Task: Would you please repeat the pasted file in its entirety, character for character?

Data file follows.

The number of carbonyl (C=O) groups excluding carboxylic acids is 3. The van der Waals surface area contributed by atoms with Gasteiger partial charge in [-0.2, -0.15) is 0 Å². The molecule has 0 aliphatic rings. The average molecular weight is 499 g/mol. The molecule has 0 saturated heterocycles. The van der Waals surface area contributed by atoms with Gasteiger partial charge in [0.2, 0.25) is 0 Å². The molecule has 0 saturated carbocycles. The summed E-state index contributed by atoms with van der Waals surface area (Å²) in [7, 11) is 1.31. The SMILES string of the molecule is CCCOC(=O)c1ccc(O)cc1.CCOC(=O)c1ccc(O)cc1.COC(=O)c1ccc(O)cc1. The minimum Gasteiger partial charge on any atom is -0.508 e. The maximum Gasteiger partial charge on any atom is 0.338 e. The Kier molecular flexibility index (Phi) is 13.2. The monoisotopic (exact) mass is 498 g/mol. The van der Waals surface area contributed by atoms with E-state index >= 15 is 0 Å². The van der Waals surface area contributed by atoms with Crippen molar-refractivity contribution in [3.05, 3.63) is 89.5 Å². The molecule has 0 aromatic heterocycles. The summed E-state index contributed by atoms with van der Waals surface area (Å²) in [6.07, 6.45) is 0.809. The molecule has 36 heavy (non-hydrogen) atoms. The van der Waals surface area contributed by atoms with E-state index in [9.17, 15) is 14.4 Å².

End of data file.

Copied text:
The number of carbonyl (C=O) groups excluding carboxylic acids is 3. The van der Waals surface area contributed by atoms with Gasteiger partial charge in [-0.2, -0.15) is 0 Å². The molecule has 0 aliphatic rings. The average molecular weight is 499 g/mol. The molecule has 0 saturated heterocycles. The van der Waals surface area contributed by atoms with Gasteiger partial charge in [0.2, 0.25) is 0 Å². The molecule has 0 saturated carbocycles. The summed E-state index contributed by atoms with van der Waals surface area (Å²) in [7, 11) is 1.31. The SMILES string of the molecule is CCCOC(=O)c1ccc(O)cc1.CCOC(=O)c1ccc(O)cc1.COC(=O)c1ccc(O)cc1. The minimum Gasteiger partial charge on any atom is -0.508 e. The maximum Gasteiger partial charge on any atom is 0.338 e. The Kier molecular flexibility index (Phi) is 13.2. The monoisotopic (exact) mass is 498 g/mol. The van der Waals surface area contributed by atoms with E-state index >= 15 is 0 Å². The van der Waals surface area contributed by atoms with Crippen molar-refractivity contribution in [3.05, 3.63) is 89.5 Å². The molecule has 0 aromatic heterocycles. The summed E-state index contributed by atoms with van der Waals surface area (Å²) in [6.07, 6.45) is 0.809. The molecule has 36 heavy (non-hydrogen) atoms. The van der Waals surface area contributed by atoms with E-state index in [9.17, 15) is 14.4 Å².